‘White Supremacy’ once meant the Klan. Now it refers to much more.

With President Donald Trump’s overt use of racist rhetoric, a spate of police killings of Black people and the rise of far-right extremist groups, many see the phrase as a more accurate way to describe today’s racial realities.

As July 4 and its barbecues arrived this year, activist and former NFL quarterback Colin Kaepernick declared, “We reject your celebration of white supremacy.”

Movie star Mark Ruffalo said in February that Hollywood had been swimming for a century in “a homogeneous culture of white supremacy.”

The director of the Metropolitan Museum of Art, one of New York City’s most prestigious museums, acknowledged this summer that his institution was grounded in white supremacy, while four blocks uptown, the curatorial staff of the Guggenheim decried a work culture suffused in it.

The Los Angeles Times editorial board issued an apology two weeks ago describing itself as “deeply rooted in white supremacy” for at least its first 80 years. In England, the British National Library’s Decolonising Working Group cautioned employees that a belief in “colorblindness” or the view that “mankind is one human family” are examples of “covert white supremacy.”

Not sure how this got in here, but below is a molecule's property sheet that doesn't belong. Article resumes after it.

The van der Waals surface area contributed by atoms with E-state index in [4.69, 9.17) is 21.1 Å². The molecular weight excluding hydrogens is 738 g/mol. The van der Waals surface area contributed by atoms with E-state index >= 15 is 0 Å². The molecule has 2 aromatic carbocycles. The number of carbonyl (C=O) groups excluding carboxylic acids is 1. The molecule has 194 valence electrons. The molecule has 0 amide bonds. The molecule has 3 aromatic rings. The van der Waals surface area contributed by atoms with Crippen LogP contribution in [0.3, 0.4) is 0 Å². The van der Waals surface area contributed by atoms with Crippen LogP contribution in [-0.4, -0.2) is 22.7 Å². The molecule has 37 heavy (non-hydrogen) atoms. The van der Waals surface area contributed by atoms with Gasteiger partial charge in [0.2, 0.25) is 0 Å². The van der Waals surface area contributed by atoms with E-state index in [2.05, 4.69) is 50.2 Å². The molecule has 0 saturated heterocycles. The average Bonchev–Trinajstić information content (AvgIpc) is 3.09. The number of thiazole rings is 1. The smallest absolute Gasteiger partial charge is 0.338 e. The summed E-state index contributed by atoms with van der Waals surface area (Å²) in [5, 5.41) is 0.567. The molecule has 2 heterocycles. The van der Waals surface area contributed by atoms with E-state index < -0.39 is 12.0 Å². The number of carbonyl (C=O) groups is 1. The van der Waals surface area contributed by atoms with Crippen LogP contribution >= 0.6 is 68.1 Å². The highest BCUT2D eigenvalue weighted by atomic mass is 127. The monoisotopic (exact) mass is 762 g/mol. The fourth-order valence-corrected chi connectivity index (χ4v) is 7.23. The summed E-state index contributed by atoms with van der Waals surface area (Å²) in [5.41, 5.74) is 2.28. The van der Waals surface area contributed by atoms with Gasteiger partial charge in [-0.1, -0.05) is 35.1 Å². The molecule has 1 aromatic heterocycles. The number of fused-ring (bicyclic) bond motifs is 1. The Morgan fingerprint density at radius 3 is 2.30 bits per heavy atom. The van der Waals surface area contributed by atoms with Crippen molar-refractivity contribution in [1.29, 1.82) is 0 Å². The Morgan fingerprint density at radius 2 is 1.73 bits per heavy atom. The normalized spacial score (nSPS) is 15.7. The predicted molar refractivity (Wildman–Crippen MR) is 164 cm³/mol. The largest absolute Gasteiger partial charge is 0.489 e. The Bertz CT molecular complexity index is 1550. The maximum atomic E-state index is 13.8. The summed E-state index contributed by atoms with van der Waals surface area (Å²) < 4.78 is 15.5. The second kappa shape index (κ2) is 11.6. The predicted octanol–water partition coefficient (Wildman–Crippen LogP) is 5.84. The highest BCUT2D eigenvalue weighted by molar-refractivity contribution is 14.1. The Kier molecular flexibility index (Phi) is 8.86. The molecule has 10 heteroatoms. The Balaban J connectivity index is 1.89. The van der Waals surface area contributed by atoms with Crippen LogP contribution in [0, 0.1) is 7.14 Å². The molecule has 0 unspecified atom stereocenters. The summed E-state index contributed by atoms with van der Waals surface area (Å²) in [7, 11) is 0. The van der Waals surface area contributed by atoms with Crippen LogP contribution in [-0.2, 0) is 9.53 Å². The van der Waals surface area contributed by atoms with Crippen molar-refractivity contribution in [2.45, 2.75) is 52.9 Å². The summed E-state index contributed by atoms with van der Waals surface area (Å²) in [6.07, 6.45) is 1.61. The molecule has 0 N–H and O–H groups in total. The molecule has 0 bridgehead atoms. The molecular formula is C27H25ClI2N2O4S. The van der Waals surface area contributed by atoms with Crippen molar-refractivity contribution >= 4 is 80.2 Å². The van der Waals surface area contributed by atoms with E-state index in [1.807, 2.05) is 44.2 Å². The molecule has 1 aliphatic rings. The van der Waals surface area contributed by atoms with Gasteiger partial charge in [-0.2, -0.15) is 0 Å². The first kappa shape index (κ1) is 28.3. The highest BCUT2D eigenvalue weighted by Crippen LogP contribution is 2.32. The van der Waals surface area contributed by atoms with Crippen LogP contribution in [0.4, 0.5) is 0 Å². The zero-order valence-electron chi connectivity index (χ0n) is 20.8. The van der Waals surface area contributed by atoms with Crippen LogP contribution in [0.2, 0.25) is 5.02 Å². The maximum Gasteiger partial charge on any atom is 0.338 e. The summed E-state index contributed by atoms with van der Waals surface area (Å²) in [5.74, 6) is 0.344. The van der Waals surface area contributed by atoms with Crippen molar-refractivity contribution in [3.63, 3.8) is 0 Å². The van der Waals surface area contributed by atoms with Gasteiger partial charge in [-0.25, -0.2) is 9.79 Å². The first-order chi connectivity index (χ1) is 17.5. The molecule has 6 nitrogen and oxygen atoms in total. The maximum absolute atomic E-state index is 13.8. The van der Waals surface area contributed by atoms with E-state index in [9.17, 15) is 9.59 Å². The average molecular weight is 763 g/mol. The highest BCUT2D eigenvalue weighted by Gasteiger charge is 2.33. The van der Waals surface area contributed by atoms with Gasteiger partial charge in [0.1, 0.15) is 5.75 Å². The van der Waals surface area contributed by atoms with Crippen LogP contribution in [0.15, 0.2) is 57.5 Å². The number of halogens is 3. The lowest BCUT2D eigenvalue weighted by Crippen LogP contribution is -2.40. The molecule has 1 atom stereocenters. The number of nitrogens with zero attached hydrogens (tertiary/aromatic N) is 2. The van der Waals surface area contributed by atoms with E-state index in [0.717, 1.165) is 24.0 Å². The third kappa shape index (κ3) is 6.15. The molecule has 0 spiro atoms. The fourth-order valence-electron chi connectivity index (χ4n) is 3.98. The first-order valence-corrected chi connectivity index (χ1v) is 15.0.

In a time of plague and protest, two words — “white supremacy” — have poured into the rhetorical bloodstream with force and power. With President Donald Trump’s overt use of racist rhetoric, a spate of police killings of Black people and the rise of far-right extremist groups, many see the phrase as a more accurate way to describe today’s racial realities, with older descriptions like “bigotry” or “prejudice” considered too tame for such a raw moment.

News aggregators show a vast increase in the use of the term “white supremacy” (or “white supremacist”) compared with 10 years ago. The New York Times itself used the term fewer than 75 times in 2010 but nearly 700 times since the first of this year alone. Type the term into Twitter’s search engine, and it pops up six, eight or 10 times each minute.

The meaning of the words has expanded, too. Ten years ago, white supremacy frequently described the likes of the Ku Klux Klan and David Duke, the neo-Nazi politician from Louisiana. Now it cuts a swath through the culture, describing an array of subjects: the mortgage lending policies of banks, a university’s reliance on SAT scores as a factor for admissions decisions, programs that teach poor people better nutrition, and a police department’s enforcement policies.